Overcoming Bloglessness

Graffiti Under the Bridge

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Spray paint artists have expressed themselves all over the old bridge.
I solarized and intensified the colors and flipped it to make it harder to read, but you can still find a vulgar word in the paler version.


I wish I could make it bigger, but I lost the original and these edited versions won’t enlarge for reasons beyond my ken.

Weekly Photo Challenge   Express Yourself.


Bucolic Plague!



A word of caution to tourists: Keep your windows rolled up when driving through the countryside to avoid contracting the bucolic plague.

The first symptom is mooing out the window. See a doctor if you or a loved one exhibits this symptom.


Daily Prompt

Sounds Right This is clearly subjective, but some words really sound like the thing they describe (personal favorites: puffin; bulbous; fidgeting). Do you have an example of such a word (or, alternatively, of a word that sounds like the exact opposite of what it refers to)? What do you think creates this effect?

via Sounds Right.


Weather Moods

Daily Prompt Climate Control.
How does the weather affect your mood?

Dark, dreary days can make me feel gloomy and bored; especially if it’s too dark out to take pictures.  Why go outside if you can’t take pictures? I’ll just stare at the computer or the television and be inert.

Unless there’s a rainbow. Rainbows perk me up.

On bright, snowy days, even if it’s below freezing outside, I feel ambitious.  I can’t wait to get out for a walk or to shovel snow; anything to burn some calories and get some sun. 018

Unless it’s windy. Wind makes my ears ache and my nose runs and my eyes water so I can’t see the birds and I can’t see to take pictures. I don’t like windy.
When it’s windy and sunny I’m tricked into thinking It’s nice out and I start making outdoor plans, until  I see the grasses bending flat down and and the windicator standing straight out. Wind makes me crabby.

Hang on little buddy!

Hang on little buddy!

Unless it’s a dust storm. When the farmer’s freshly furrowed dirt is blowing away in clouds and the wind is howling  it’s kind of exciting. I like to hunker down and watch a storm; as long as I don’t have to hang wet blankets over the windows like they did in the dust bowl days.
Hot weather makes me feel lethargic and lazy. Hot weather drives me to drink.

On perfect spring days like today I want to be outside all day; working or playing, it doesn’t matter which.  I can’t sit here, in front of the computer when skies are blue.  That would be a waste of sunshine.

Therefore, I bid you a fond adieu.



Sure Signs


The return of the blues is a sure sign of spring,
as well as the greening grass
and the poor, unwelcome dandelions.
Catkins are a sure sign.
Mothers, tending their nests are a sure sign of spring,
and farmers, tending their fields.
Spring is calving season.
And nothing says spring like butterflies on bear poo.
Here’s wishing you a happy spring!
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Weekly Photo Challenge:


The Theory of Recapitulation

Weekly Writing Challenge:Student, Teacher.

Ontogeny recapitulates phylogeny.

The words were unfamiliar and puzzling. Even after Paul repeated the phrase for me, I knew I wouldn’t be able to remember it. I needed to see the words spelled out in order to look them up, but the conversation had evolved past the point of asking.  It was Darwin Day and my secular humanist group was discussing the documentary we’d just viewed: The Tree Of Life.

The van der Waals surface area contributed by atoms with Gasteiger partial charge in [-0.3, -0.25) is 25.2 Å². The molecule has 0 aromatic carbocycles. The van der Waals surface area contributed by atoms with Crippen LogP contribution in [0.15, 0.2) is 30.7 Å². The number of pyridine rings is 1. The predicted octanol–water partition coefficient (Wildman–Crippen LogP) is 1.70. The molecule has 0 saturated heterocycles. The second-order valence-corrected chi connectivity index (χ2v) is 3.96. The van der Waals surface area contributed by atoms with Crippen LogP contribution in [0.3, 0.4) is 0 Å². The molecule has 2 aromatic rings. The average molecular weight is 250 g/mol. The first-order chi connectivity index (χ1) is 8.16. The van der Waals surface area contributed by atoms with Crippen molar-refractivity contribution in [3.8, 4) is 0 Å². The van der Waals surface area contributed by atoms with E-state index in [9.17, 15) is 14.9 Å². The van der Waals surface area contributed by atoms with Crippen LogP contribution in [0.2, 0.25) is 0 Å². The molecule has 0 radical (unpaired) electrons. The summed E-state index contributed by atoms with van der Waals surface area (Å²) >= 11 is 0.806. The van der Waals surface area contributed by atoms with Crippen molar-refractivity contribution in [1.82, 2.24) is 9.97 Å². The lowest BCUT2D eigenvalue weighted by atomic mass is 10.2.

I’d understood, based on the context of the conversation, the gist of what Paul was saying: that the development of the individual repeats the development of the species, but I didn’t know the words he’d used and it bugged me. It stayed in the back of my mind for weeks, popping to the fore every now and then: What did he say?
Is that weird? Would that bug you?

I could always ask Paul again, at the next meeting.  Let’s see, how would I word that?  Hey Paul, remember that time you said something I didn’t understand and I asked you to repeat it and I still didn’t understand?  Would you repeat that again?  I imagine he wouldn’t remember. Yeah, that would be awkward.

Then, reading in bed one night, Bernd Heinrich solved the mystery for me. I was reading his book, “One Man’s Owl” when I saw the phrase Ontogeny recapitulates phylogeny”.
Eureka! I’ve found it! That’s the phrase Paul had used. Thank you Bernd! Now that I’d seen the words in print I could look them up. I’d remember them.  My inner geek  felt so relieved.

Once I got the words in my head they took over like a catchy tune: ontogeny recapitulates phylogeny, ontogeny recapitulates phylogeny. I said them in my head and aloud, to myself. I looked them up and learned about Haeckel’s Theory of Recapitulation; that is, the development of the individual repeats the development of the species.

(pic from Wikipedia)

The next time biogenetic law and embryological parallelism come up in conversation, I can nod, knowingly. Ah, yes, I’m familiar with Haeckel’s largely discredited theory that ontogeny recapitulates phylogeny.

It’s funny to think that subject would ever come up in conversation again. What kind of people am I hanging out with anyway?





In the old days before there was such a thing as a bus pass or a kiosk or a debit card, we paid for a bus ride with coins dropped into a fare box; a quarter for Mom and a nickel for me. They made a lovely jangling sound, tumbling down.

Downtown there were special sidewalks that lit up when you walked on them. It was a mystery, when I was little. How did they do that? I was a bit disappointed when I figured it out; all I was seeing was light from the basement level of Meier and Frank’s.


Daily Prompt:

Going Obsolete.